EVERYTHING is going online. You can shop, file taxes, earn degrees, and in some cases, do your job online. The job search is no different. In addition to online job boards and career sites, social media is adding a new dimension to how job seekers look for work and how employers find qualified candidates.
One of the biggest up-and-coming trends in the job market is the video resume. Competition is still stiff, and more job seekers are looking for ways to make themselves stand out among the sea of applicants. What better way to get a leg up on the large pile of paper resumes and the full inbox of emails with cover letters than by taking advantage of our video-heavy culture?
With most phones capable of recording video, it’s easier than ever to record your own resume. But, is ditching the prehistoric paper method and cueing the camera to record a video resume the way of the future?
Well… Sort of
While job seekers making professional recordings of themselves is a quickly growing trend, it’s not for the reasons you may be thinking. According to video interview service TalentRooser, 89% of employers have not yet watched or considered a video resume.
What is interesting is that TalentRooster also reports that 63% of employers have conducted at least one interview using video services. With the increase in job seeker video profiles, more companies are resorting to interviewing and recruiting through video technology. Large companies like Starbucks and Wal-Mart have recruiters screening video resume sites looking for top, tech-savvy talent.
It’s Up To You
So, should you be firing up the video camera and sending video files to every job opening you learn about? For the most part, try to refrain. If your industry is known for creativity, like fashion, graphic design, advertisement, or entertainment, then consider using your creative juices to make yourself shine. Those looking for industrial or accounting work should think twice before ditching the paper resume.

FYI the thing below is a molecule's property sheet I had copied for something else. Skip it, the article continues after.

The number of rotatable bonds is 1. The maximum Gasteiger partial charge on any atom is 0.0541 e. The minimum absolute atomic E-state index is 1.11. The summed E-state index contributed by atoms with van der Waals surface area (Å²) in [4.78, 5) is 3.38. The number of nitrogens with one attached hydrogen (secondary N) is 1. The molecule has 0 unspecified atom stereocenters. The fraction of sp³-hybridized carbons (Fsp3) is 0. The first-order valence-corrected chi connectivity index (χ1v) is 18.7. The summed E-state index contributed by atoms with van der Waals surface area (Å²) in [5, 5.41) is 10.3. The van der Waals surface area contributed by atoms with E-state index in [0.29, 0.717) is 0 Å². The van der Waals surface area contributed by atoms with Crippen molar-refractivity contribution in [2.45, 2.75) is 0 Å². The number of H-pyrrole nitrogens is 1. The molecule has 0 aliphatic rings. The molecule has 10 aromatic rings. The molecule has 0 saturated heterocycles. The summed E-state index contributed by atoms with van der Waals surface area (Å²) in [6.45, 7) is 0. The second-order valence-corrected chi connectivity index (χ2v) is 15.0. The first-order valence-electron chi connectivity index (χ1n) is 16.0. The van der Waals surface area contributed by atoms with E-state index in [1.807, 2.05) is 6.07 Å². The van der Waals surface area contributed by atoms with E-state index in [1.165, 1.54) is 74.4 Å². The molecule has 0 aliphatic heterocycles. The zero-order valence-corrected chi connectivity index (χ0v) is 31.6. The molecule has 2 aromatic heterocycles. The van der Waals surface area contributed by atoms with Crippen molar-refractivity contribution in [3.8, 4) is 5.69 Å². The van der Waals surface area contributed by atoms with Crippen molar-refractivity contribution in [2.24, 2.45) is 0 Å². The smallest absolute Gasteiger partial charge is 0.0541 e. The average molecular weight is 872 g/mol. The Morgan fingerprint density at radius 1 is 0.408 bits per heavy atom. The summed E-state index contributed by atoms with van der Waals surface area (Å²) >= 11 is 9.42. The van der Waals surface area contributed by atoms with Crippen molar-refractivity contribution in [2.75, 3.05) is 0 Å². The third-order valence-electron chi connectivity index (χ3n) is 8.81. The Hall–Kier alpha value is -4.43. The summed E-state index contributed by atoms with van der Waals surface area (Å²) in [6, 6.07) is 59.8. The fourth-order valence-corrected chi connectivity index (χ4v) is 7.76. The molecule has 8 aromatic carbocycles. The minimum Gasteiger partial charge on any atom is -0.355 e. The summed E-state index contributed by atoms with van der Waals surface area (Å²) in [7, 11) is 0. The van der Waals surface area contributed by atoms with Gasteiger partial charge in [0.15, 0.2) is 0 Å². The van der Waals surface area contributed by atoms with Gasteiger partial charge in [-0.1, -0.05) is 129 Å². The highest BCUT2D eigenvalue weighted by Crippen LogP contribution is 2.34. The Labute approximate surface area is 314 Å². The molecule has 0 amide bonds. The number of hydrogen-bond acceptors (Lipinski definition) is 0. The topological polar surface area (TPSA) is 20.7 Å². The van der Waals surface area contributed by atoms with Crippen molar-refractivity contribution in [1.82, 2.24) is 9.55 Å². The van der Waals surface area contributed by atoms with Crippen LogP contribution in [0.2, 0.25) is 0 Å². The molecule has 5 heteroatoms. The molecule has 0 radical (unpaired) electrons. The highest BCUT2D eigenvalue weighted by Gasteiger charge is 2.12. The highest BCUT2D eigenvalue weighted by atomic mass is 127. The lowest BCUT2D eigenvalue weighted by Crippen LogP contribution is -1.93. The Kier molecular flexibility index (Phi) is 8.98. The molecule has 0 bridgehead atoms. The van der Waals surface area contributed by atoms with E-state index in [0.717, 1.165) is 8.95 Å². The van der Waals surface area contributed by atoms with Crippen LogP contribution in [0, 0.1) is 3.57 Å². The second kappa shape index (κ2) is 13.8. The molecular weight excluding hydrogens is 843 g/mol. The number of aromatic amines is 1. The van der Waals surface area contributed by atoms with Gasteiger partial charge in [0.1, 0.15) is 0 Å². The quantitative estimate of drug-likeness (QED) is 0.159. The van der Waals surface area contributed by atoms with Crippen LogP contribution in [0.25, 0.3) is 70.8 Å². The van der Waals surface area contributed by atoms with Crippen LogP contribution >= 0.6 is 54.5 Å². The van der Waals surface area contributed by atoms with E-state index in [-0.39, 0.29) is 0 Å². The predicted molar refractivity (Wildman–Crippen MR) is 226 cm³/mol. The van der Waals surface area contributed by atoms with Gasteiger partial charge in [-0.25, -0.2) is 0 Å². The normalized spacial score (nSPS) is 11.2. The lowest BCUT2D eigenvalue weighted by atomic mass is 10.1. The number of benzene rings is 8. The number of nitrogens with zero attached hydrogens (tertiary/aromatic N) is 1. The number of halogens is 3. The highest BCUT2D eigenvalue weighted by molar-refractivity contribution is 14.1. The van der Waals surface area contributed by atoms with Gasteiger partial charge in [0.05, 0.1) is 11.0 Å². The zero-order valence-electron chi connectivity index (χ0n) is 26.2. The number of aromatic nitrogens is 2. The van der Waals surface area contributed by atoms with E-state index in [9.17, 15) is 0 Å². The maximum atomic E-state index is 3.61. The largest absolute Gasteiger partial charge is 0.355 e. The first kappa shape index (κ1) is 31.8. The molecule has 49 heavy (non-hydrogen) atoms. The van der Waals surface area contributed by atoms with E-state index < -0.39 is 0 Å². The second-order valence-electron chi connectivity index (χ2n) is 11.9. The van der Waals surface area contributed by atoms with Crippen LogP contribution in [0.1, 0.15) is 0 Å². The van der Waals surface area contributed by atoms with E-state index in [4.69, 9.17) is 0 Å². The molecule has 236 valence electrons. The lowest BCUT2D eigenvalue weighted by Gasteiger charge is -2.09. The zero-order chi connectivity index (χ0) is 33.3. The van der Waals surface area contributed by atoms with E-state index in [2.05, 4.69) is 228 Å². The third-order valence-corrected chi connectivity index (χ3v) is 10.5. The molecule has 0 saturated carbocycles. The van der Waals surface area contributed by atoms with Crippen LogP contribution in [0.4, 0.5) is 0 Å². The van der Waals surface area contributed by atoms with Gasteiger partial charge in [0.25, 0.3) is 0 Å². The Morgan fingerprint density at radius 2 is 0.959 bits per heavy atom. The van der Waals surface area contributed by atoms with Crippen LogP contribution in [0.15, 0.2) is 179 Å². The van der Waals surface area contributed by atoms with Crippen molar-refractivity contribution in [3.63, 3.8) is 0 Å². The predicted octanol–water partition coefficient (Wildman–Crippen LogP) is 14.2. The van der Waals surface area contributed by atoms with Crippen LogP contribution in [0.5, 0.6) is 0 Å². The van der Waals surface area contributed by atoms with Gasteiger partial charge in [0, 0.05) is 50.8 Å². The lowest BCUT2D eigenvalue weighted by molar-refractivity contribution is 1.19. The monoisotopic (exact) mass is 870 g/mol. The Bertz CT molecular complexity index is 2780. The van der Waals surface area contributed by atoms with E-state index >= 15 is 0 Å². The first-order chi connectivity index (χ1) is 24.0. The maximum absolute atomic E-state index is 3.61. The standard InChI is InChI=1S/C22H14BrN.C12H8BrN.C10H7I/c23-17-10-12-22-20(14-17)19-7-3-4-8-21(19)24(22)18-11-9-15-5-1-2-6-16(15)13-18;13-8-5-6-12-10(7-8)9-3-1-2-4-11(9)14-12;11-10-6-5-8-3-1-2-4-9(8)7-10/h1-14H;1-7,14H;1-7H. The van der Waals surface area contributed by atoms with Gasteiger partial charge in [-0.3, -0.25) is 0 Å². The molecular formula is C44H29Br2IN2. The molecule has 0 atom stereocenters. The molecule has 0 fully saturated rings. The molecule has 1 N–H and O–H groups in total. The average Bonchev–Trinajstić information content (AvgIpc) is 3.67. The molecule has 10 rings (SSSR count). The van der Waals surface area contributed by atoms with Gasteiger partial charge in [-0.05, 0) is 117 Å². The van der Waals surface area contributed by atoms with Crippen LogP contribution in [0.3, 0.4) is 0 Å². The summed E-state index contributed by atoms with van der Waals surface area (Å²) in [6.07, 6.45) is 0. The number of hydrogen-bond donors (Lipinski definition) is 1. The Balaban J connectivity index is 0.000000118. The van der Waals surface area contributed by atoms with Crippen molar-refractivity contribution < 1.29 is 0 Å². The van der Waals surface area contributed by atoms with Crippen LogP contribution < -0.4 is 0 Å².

Employers are looking to video for recruitment and interviewing, so learning how to appear in front of a camera should be an extra tool in your job searching arsenal. More recruiters are looking to video resume sites like TalentRooster, ResumeTube, and GetHired to look for talent. Consider building a video resume to put on some of these sights to boost your online professional image and grab the attention of potential recruiters.
But, there’s a lot that goes into making a good video resume and a lot to consider before making your Barney Stinson quality video.
If You Must
When making a video resume, keep it shorter than 60 seconds. You may love yourself enough to fill 15 minutes worth of footage, but keep it short and sweet with just the highlights of your professional accomplishments. While video resumes can be a strong attention getter, they can give you the bad kind of attention.
Video resumes may not be the norm today, but with video resume hosting sites growing rapidly every year and more companies looking to recruit and interview through the internet, the way we job search in five years could be drastically different. Video resumes could help you get noticed, but they can backfire easily.